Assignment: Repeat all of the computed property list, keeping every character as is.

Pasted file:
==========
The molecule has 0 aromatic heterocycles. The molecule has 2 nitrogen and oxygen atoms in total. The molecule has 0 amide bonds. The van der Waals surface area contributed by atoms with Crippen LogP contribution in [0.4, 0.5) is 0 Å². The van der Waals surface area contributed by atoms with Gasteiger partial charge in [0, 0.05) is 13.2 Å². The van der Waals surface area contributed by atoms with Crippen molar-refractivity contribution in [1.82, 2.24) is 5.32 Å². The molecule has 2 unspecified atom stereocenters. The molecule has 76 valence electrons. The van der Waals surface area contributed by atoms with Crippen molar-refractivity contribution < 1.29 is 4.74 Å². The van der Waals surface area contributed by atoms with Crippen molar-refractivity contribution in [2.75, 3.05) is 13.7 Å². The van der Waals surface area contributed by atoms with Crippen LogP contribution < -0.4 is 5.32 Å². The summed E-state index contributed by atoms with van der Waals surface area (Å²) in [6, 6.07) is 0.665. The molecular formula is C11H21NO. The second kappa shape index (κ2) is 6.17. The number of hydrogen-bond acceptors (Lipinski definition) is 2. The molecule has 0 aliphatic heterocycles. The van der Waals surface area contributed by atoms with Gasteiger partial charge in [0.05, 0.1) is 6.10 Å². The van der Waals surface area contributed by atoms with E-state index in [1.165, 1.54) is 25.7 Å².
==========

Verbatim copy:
The molecule has 0 aromatic heterocycles. The molecule has 2 nitrogen and oxygen atoms in total. The molecule has 0 amide bonds. The van der Waals surface area contributed by atoms with Crippen LogP contribution in [0.4, 0.5) is 0 Å². The van der Waals surface area contributed by atoms with Gasteiger partial charge in [0, 0.05) is 13.2 Å². The van der Waals surface area contributed by atoms with Crippen molar-refractivity contribution in [1.82, 2.24) is 5.32 Å². The molecule has 2 unspecified atom stereocenters. The molecule has 76 valence electrons. The van der Waals surface area contributed by atoms with Crippen molar-refractivity contribution < 1.29 is 4.74 Å². The van der Waals surface area contributed by atoms with Crippen molar-refractivity contribution in [2.75, 3.05) is 13.7 Å². The van der Waals surface area contributed by atoms with Crippen LogP contribution < -0.4 is 5.32 Å². The summed E-state index contributed by atoms with van der Waals surface area (Å²) in [6, 6.07) is 0.665. The molecular formula is C11H21NO. The second kappa shape index (κ2) is 6.17. The number of hydrogen-bond acceptors (Lipinski definition) is 2. The molecule has 0 aliphatic heterocycles. The van der Waals surface area contributed by atoms with Gasteiger partial charge in [0.05, 0.1) is 6.10 Å². The van der Waals surface area contributed by atoms with E-state index in [1.165, 1.54) is 25.7 Å².